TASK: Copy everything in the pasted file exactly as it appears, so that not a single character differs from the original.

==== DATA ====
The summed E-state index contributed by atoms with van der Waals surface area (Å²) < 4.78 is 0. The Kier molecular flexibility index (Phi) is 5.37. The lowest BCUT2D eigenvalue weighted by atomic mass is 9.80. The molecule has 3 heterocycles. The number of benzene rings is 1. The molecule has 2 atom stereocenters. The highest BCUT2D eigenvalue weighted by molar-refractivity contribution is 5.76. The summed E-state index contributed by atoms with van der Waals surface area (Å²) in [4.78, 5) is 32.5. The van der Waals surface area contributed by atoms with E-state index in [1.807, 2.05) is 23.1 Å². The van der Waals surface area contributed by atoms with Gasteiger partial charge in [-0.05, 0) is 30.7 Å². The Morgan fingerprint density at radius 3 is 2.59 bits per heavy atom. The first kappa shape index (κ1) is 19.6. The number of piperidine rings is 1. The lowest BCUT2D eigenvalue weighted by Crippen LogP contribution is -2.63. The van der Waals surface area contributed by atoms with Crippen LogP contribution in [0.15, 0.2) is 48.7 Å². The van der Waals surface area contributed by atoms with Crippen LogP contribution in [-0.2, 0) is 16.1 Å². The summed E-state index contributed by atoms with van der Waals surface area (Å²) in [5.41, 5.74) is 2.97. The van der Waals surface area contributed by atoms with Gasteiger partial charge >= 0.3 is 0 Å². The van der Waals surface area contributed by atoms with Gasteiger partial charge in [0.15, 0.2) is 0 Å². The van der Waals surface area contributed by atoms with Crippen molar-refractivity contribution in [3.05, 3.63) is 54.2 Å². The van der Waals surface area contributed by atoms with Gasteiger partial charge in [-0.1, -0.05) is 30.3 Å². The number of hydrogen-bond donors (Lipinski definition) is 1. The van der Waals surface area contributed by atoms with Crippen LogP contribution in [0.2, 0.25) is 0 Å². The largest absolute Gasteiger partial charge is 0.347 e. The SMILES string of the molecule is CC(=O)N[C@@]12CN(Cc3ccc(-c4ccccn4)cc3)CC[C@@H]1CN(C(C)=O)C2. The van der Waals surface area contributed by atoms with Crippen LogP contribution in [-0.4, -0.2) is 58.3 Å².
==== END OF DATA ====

The summed E-state index contributed by atoms with van der Waals surface area (Å²) < 4.78 is 0. The Kier molecular flexibility index (Phi) is 5.37. The lowest BCUT2D eigenvalue weighted by atomic mass is 9.80. The molecule has 3 heterocycles. The number of benzene rings is 1. The molecule has 2 atom stereocenters. The highest BCUT2D eigenvalue weighted by molar-refractivity contribution is 5.76. The summed E-state index contributed by atoms with van der Waals surface area (Å²) in [4.78, 5) is 32.5. The van der Waals surface area contributed by atoms with E-state index in [1.807, 2.05) is 23.1 Å². The van der Waals surface area contributed by atoms with Gasteiger partial charge in [-0.05, 0) is 30.7 Å². The Morgan fingerprint density at radius 3 is 2.59 bits per heavy atom. The first kappa shape index (κ1) is 19.6. The number of piperidine rings is 1. The lowest BCUT2D eigenvalue weighted by Crippen LogP contribution is -2.63. The van der Waals surface area contributed by atoms with Crippen LogP contribution in [0.15, 0.2) is 48.7 Å². The van der Waals surface area contributed by atoms with Crippen LogP contribution in [-0.2, 0) is 16.1 Å². The summed E-state index contributed by atoms with van der Waals surface area (Å²) in [5.41, 5.74) is 2.97. The van der Waals surface area contributed by atoms with Gasteiger partial charge >= 0.3 is 0 Å². The van der Waals surface area contributed by atoms with Gasteiger partial charge in [0.15, 0.2) is 0 Å². The van der Waals surface area contributed by atoms with Crippen molar-refractivity contribution in [3.05, 3.63) is 54.2 Å². The van der Waals surface area contributed by atoms with Gasteiger partial charge in [-0.1, -0.05) is 30.3 Å². The number of hydrogen-bond donors (Lipinski definition) is 1. The van der Waals surface area contributed by atoms with Crippen LogP contribution in [0.2, 0.25) is 0 Å². The largest absolute Gasteiger partial charge is 0.347 e. The SMILES string of the molecule is CC(=O)N[C@@]12CN(Cc3ccc(-c4ccccn4)cc3)CC[C@@H]1CN(C(C)=O)C2. The van der Waals surface area contributed by atoms with Crippen LogP contribution in [-0.4, -0.2) is 58.3 Å².